Rhodes, in his closing statement, urged jurors to focus on the testimony of Corey Gamble, the boyfriend of Kris Jenner who gave the only third-party, eyewitness account of the Dec. 15, 2016 fight. In his time in the witness box, Gamble recalled for jurors how he rushed over to the house owned by Kylie where Rob and Chyna were living the morning of the alleged blowout battle. Gamble testified he saw Chyna chuck what looked like some type of rod to the ground before she picked up a cord, whipped it at Rob and then began punching Rob before she threw a metal chair at his car as he drove off.
Rhodes further argued that Kris was only using “slang” when she said Chyna “beat the shit” out of Rob, and that it was within her right to be concerned about her son after a fight that caused Chyna to move out from under the same roof with Rob.
“Did they really treat her that badly, or was it just a bad relationship, and they were really, really worried? How would you feel if your child went though that?” Rhodes asked the jurors.
He urged jurors to “picture” Rob’s face and the pain and anger he expressed during his live testimony on Wednesday. “Did it look like that was fake?” he asked, arguing that it was rational for E! to decline a second season of Rob & Chyna because the relationship at the center of the show had gone from “rocky at the very beginning” to utterly “grim, dark and heavy.”
“She thinks this show was about her and only her. It was about a relationship as an adjunct to the Kardashians’ show,” Rhodes argued. “It’s a bad relationship. It’s not necessarily Ms. White’s fault. It’s not Mr. Kardashian’s fault. It’s just one of those relationships where you put two people together, it doesn’t work for whatever reason.”
Rhodes said “everyone” was “trying to get them to work on the relationship” in early 2017, but it was a losing battle. He asked jurors to review testimony from Rob & Chyna producer Jeff Jenkins in which Jenkins recalled driving to Chyna’s house in January 2017, urging her to attend therapy and receiving the reply, “Fuck no. Fuck that. Fuck Rob. I’m not doing that, no.”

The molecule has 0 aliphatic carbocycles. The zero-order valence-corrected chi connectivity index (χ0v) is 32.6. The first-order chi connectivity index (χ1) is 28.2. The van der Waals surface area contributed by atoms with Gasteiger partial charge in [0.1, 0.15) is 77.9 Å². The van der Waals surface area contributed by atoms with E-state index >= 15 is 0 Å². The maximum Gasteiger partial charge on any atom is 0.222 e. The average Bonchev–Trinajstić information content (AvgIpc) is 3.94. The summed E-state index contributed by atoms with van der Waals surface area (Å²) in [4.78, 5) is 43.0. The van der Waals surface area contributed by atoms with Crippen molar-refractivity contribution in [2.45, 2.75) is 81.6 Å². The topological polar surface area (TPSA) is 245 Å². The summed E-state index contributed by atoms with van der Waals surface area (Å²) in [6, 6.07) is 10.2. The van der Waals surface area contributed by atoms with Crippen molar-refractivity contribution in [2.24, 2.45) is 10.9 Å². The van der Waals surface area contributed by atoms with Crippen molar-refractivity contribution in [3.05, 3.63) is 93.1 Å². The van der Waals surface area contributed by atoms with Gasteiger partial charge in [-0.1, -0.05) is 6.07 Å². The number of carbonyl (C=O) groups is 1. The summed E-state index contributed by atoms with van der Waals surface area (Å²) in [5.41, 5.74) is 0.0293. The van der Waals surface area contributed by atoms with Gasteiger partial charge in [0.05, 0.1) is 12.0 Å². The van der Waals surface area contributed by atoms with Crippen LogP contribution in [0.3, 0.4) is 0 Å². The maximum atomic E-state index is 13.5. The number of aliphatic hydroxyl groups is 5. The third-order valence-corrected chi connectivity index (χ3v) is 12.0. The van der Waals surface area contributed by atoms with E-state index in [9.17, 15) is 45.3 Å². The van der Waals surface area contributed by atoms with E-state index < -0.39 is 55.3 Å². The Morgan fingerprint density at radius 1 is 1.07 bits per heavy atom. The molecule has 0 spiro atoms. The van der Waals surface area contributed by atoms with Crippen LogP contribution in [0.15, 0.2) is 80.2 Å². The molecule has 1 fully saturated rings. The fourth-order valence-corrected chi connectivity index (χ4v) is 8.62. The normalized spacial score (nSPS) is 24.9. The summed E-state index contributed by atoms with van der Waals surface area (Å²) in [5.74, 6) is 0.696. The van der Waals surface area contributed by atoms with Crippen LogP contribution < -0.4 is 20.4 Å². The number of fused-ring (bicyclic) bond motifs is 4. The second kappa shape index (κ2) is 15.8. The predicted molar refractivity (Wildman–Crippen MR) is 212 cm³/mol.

Rhodes said Chyna’s animosity for the Kardashian family ran so deep, she purposefully targeted the giant, professionally decorated gingerbread house that she admittedly destroyed during the Dec. 15, 2016 fight.
“I want you to think for a moment, why would you attack a gingerbread house?” Rhodes asked. “I’m going to give you an idea. It represented everything about the Kardashian brand. It’s big, it’s over-the-top, it’s almost silly. When she was [smashing] that gingerbread house, she was venting her anger on everything she was not going to be.”
Rhodes said the case revolved around a “sad” and very personal “family drama” that did not belong on TV.
“Is that where we are in our country? This show has to go on? We’re going to put this on no matter what?” he asked the jurors shortly before they left for the day. “Is that what this is about? Fame, celebrity, at any cost? They can’t express their concerns? And if they express it in somewhat colorful language, they have to come to court and defend themselves against someone who says they owe millions of dollars?”
The jury returns Friday to deliberate the case.